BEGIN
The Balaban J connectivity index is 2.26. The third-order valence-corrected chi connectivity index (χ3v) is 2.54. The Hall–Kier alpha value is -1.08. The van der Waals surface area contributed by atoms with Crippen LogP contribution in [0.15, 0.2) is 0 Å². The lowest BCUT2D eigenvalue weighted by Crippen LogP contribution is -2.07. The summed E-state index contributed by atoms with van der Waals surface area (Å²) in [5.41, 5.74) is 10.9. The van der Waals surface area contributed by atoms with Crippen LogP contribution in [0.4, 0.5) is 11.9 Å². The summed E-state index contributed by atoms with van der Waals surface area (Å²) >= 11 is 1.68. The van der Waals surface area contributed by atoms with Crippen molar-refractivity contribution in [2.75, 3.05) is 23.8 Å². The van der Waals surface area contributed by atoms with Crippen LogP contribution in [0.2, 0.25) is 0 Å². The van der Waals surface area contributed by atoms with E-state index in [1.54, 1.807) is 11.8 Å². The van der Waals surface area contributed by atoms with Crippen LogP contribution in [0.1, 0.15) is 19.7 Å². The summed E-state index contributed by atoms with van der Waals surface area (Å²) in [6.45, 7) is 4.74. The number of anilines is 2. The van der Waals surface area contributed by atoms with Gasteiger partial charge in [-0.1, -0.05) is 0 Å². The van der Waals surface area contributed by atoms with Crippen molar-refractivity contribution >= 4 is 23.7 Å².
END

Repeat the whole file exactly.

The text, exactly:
The Balaban J connectivity index is 2.26. The third-order valence-corrected chi connectivity index (χ3v) is 2.54. The Hall–Kier alpha value is -1.08. The van der Waals surface area contributed by atoms with Crippen LogP contribution in [0.15, 0.2) is 0 Å². The lowest BCUT2D eigenvalue weighted by Crippen LogP contribution is -2.07. The summed E-state index contributed by atoms with van der Waals surface area (Å²) in [5.41, 5.74) is 10.9. The van der Waals surface area contributed by atoms with Crippen LogP contribution in [0.4, 0.5) is 11.9 Å². The summed E-state index contributed by atoms with van der Waals surface area (Å²) >= 11 is 1.68. The van der Waals surface area contributed by atoms with Crippen molar-refractivity contribution in [2.75, 3.05) is 23.8 Å². The van der Waals surface area contributed by atoms with Crippen LogP contribution in [0.2, 0.25) is 0 Å². The van der Waals surface area contributed by atoms with E-state index in [1.54, 1.807) is 11.8 Å². The van der Waals surface area contributed by atoms with Crippen LogP contribution in [0.1, 0.15) is 19.7 Å². The summed E-state index contributed by atoms with van der Waals surface area (Å²) in [6.45, 7) is 4.74. The number of anilines is 2. The van der Waals surface area contributed by atoms with Gasteiger partial charge in [-0.1, -0.05) is 0 Å². The van der Waals surface area contributed by atoms with Crippen molar-refractivity contribution >= 4 is 23.7 Å².